Sharkye11, thanks for the comment - we love the Christmas Carol episode. We love it when he goes forward to the future and Miranda Richardson is his boss in the spaceship. Her lines are fantastic in that. This is my favourite when Blackadder tells her he's conquered an enemy on her behalf 'You have most pleasantly wibbled my frusset pouch' :o)

Jayme Kinsey from Oklahoma on February 22, 2013:

Loved reading this hub! I ama huge fan of skewed British comedy, and Blackadder is one of the most entertaining examples of twisted humor. Blackadder II in the Elizabethan period is my favorite, but every year I watch Blackadders Christams Carol as a tradition.

I'm laughing just from reading your hub and thinking about Edmund and Baldric! Voting and sharing!

Jools Hogg (author) from North-East UK on August 14, 2012:

Mohan, thanks for dropping by and leaving your comment -I think I write these hubs because I am on a nostalgia kick myself :o), glad it worked its magic on you.

Mohan Kumar from UK on August 14, 2012:

A great tribute to a comedy classic. It was a brilliant stabel of talented creators and actors: Rowan Atkinson, Richard Curtis, Ben Elton, Stephen Fry, Hugh Laurie ( To think he is now the uber popular Dr House!)

the list goes on. Love the series Julie ad thanks for the memories. Makes me wanna view them again... voted up/shared.

Jools Hogg (author) from North-East UK on July 28, 2012:

Mary, I do hope you get a chance to catch up with it, it mixes British history with the various generations of the Blackadder family so you get to see Edmund in medieval times, then in the 16th, 18th and 20th century, very, very funny. Many thanks for your comment.

Mary Craig from New York on July 28, 2012:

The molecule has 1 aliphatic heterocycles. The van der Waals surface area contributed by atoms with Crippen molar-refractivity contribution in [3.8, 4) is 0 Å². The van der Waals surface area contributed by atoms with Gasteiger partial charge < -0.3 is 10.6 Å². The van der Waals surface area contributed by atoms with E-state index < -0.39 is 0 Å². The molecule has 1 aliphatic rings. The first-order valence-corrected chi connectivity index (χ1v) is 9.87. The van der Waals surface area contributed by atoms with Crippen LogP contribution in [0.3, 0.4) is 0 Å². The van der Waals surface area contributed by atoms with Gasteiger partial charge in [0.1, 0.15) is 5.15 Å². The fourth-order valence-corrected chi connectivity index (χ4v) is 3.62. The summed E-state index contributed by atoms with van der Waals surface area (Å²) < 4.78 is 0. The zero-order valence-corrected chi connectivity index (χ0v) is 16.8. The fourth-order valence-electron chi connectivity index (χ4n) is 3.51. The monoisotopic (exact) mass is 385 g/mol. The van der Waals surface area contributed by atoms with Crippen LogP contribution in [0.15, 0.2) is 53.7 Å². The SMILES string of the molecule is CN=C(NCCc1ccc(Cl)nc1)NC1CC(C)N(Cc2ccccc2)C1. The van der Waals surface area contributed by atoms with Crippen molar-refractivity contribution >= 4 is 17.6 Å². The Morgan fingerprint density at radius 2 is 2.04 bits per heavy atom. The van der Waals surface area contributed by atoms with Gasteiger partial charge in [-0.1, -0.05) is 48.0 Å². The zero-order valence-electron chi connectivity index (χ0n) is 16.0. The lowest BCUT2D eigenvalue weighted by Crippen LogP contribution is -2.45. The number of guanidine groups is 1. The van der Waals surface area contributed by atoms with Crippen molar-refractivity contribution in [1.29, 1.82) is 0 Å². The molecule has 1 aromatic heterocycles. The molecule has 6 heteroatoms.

Boy do I feel like I'm living on another planet. I never heard of the Black Adder. I do adore British comedy...most of our most popular comedies here are derived from British comedies! We do get to watch some first runs on Public Television...I watch "Keeping Up Appearances" and "As Time Goes By". Now I'll have to try to find the Black Adder.

Voted up, useful, and interesting.

Jools Hogg (author) from North-East UK on July 28, 2012:

Linda, he's more famous as Mr Bean (but I'm not fussy on Mr Bean). I love Blackadder though - he's so mean and funny with it!

Linda Bilyeu from Orlando, FL on July 28, 2012:

I had no idea who I was watching during the Olympics opening ceremony, but I do now! He's one funny dude!!

Jools Hogg (author) from North-East UK on February 17, 2012:

JK, many thanks for stopping by to comment. Every series of Blackadder seemed to have a few stand out episodes. I remember 'Beer', it was a cracker. I seem to remember the puritan 'Whiteadders' with Miriam Margoyles, who is always very funny.

James Kenny from Birmingham, England on February 17, 2012:

Hi Jools, great hub. I absolutely love Blackadder, my favourite episode was 'Beer' in Blackadder II. I remember Melchett telling everyone about the last time Blackadder got drunk: 'I'm sure we all remember the shame and embarrassment of the visit of the King of Austria when Blackadder was found wandering naked around Hampton singing, I'm Merlin, the happy pig'.